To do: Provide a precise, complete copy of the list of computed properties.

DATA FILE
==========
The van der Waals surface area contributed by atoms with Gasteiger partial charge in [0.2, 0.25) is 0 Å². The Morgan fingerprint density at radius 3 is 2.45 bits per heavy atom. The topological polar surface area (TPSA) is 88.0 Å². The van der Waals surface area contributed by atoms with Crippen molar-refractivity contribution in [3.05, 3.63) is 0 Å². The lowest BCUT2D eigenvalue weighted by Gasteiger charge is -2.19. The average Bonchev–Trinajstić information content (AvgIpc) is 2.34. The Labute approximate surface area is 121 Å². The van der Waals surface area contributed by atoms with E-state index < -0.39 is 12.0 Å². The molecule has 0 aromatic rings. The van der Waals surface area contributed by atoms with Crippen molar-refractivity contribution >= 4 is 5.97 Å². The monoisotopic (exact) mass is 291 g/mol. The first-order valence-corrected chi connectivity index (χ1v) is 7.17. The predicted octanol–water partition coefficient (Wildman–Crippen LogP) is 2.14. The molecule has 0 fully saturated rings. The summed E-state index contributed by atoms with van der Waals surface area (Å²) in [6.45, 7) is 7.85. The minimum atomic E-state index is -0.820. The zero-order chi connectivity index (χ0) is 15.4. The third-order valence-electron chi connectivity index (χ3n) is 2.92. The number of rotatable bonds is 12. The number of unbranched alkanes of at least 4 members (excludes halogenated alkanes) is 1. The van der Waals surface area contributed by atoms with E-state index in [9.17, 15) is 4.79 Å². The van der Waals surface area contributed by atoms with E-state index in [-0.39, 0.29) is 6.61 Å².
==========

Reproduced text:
The van der Waals surface area contributed by atoms with Gasteiger partial charge in [0.2, 0.25) is 0 Å². The Morgan fingerprint density at radius 3 is 2.45 bits per heavy atom. The topological polar surface area (TPSA) is 88.0 Å². The van der Waals surface area contributed by atoms with Crippen molar-refractivity contribution in [3.05, 3.63) is 0 Å². The lowest BCUT2D eigenvalue weighted by Gasteiger charge is -2.19. The average Bonchev–Trinajstić information content (AvgIpc) is 2.34. The Labute approximate surface area is 121 Å². The van der Waals surface area contributed by atoms with E-state index < -0.39 is 12.0 Å². The molecule has 0 aromatic rings. The van der Waals surface area contributed by atoms with Crippen molar-refractivity contribution >= 4 is 5.97 Å². The monoisotopic (exact) mass is 291 g/mol. The first-order valence-corrected chi connectivity index (χ1v) is 7.17. The predicted octanol–water partition coefficient (Wildman–Crippen LogP) is 2.14. The molecule has 0 fully saturated rings. The summed E-state index contributed by atoms with van der Waals surface area (Å²) in [6.45, 7) is 7.85. The minimum atomic E-state index is -0.820. The zero-order chi connectivity index (χ0) is 15.4. The third-order valence-electron chi connectivity index (χ3n) is 2.92. The number of rotatable bonds is 12. The number of unbranched alkanes of at least 4 members (excludes halogenated alkanes) is 1. The van der Waals surface area contributed by atoms with E-state index in [9.17, 15) is 4.79 Å². The van der Waals surface area contributed by atoms with E-state index in [-0.39, 0.29) is 6.61 Å².